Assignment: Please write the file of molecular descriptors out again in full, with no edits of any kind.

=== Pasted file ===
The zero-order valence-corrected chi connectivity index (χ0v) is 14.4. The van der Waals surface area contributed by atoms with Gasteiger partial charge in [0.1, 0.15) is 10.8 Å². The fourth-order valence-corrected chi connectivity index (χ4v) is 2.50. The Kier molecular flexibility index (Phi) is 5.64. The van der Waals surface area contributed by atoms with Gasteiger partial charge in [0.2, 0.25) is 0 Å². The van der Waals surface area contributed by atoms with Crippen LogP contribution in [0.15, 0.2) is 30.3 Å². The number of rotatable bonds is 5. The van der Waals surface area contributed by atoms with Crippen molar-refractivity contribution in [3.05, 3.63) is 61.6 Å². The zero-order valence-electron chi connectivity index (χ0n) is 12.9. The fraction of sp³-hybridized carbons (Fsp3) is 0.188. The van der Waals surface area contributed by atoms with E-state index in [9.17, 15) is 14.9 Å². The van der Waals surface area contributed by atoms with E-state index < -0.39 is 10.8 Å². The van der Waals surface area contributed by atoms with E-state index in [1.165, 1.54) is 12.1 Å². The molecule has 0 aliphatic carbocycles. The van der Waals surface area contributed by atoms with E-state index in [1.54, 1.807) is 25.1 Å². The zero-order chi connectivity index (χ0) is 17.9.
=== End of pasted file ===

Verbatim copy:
The zero-order valence-corrected chi connectivity index (χ0v) is 14.4. The van der Waals surface area contributed by atoms with Gasteiger partial charge in [0.1, 0.15) is 10.8 Å². The fourth-order valence-corrected chi connectivity index (χ4v) is 2.50. The Kier molecular flexibility index (Phi) is 5.64. The van der Waals surface area contributed by atoms with Gasteiger partial charge in [0.2, 0.25) is 0 Å². The van der Waals surface area contributed by atoms with Crippen LogP contribution in [0.15, 0.2) is 30.3 Å². The number of rotatable bonds is 5. The van der Waals surface area contributed by atoms with Crippen molar-refractivity contribution in [3.05, 3.63) is 61.6 Å². The zero-order valence-electron chi connectivity index (χ0n) is 12.9. The fraction of sp³-hybridized carbons (Fsp3) is 0.188. The van der Waals surface area contributed by atoms with E-state index in [9.17, 15) is 14.9 Å². The van der Waals surface area contributed by atoms with E-state index < -0.39 is 10.8 Å². The van der Waals surface area contributed by atoms with E-state index in [1.165, 1.54) is 12.1 Å². The molecule has 0 aliphatic carbocycles. The van der Waals surface area contributed by atoms with E-state index in [1.54, 1.807) is 25.1 Å². The zero-order chi connectivity index (χ0) is 17.9.